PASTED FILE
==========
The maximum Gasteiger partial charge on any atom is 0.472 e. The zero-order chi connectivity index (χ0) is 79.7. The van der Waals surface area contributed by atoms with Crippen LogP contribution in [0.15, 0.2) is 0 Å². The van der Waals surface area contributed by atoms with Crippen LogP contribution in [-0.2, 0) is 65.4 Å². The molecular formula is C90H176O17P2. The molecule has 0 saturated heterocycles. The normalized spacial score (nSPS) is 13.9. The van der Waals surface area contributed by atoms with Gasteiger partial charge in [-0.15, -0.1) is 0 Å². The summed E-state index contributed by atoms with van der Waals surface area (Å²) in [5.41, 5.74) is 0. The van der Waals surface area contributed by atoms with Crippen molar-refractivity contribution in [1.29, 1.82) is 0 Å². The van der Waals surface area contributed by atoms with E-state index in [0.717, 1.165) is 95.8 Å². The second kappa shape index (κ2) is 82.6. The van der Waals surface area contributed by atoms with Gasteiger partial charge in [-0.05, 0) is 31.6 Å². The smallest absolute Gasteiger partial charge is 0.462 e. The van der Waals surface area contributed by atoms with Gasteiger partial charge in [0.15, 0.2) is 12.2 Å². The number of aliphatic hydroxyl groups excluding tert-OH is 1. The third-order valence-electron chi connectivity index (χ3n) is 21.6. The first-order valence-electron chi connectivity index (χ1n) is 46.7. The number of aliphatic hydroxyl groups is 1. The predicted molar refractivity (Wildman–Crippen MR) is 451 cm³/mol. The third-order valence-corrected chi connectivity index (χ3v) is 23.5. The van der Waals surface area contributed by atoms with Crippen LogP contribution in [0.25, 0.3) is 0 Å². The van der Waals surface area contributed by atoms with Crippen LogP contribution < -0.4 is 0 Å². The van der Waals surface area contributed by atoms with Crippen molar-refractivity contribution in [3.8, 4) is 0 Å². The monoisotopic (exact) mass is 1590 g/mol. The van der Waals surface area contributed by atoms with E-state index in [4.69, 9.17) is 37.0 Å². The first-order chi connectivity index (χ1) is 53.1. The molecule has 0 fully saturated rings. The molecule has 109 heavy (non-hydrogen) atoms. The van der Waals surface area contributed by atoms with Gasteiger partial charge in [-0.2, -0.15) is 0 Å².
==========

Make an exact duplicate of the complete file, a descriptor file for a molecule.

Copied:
The maximum Gasteiger partial charge on any atom is 0.472 e. The zero-order chi connectivity index (χ0) is 79.7. The van der Waals surface area contributed by atoms with Crippen LogP contribution in [0.15, 0.2) is 0 Å². The van der Waals surface area contributed by atoms with Crippen LogP contribution in [-0.2, 0) is 65.4 Å². The molecular formula is C90H176O17P2. The molecule has 0 saturated heterocycles. The normalized spacial score (nSPS) is 13.9. The van der Waals surface area contributed by atoms with Gasteiger partial charge in [-0.15, -0.1) is 0 Å². The summed E-state index contributed by atoms with van der Waals surface area (Å²) in [5.41, 5.74) is 0. The van der Waals surface area contributed by atoms with Crippen molar-refractivity contribution in [1.29, 1.82) is 0 Å². The van der Waals surface area contributed by atoms with E-state index in [0.717, 1.165) is 95.8 Å². The second kappa shape index (κ2) is 82.6. The van der Waals surface area contributed by atoms with Gasteiger partial charge in [-0.05, 0) is 31.6 Å². The smallest absolute Gasteiger partial charge is 0.462 e. The van der Waals surface area contributed by atoms with Gasteiger partial charge in [0.15, 0.2) is 12.2 Å². The number of aliphatic hydroxyl groups excluding tert-OH is 1. The third-order valence-electron chi connectivity index (χ3n) is 21.6. The first-order valence-electron chi connectivity index (χ1n) is 46.7. The number of aliphatic hydroxyl groups is 1. The predicted molar refractivity (Wildman–Crippen MR) is 451 cm³/mol. The third-order valence-corrected chi connectivity index (χ3v) is 23.5. The van der Waals surface area contributed by atoms with Crippen LogP contribution in [0.25, 0.3) is 0 Å². The van der Waals surface area contributed by atoms with Crippen LogP contribution < -0.4 is 0 Å². The van der Waals surface area contributed by atoms with Crippen molar-refractivity contribution in [3.8, 4) is 0 Å². The monoisotopic (exact) mass is 1590 g/mol. The van der Waals surface area contributed by atoms with E-state index in [4.69, 9.17) is 37.0 Å². The first-order chi connectivity index (χ1) is 53.1. The molecule has 0 fully saturated rings. The molecule has 109 heavy (non-hydrogen) atoms. The van der Waals surface area contributed by atoms with Gasteiger partial charge in [-0.2, -0.15) is 0 Å².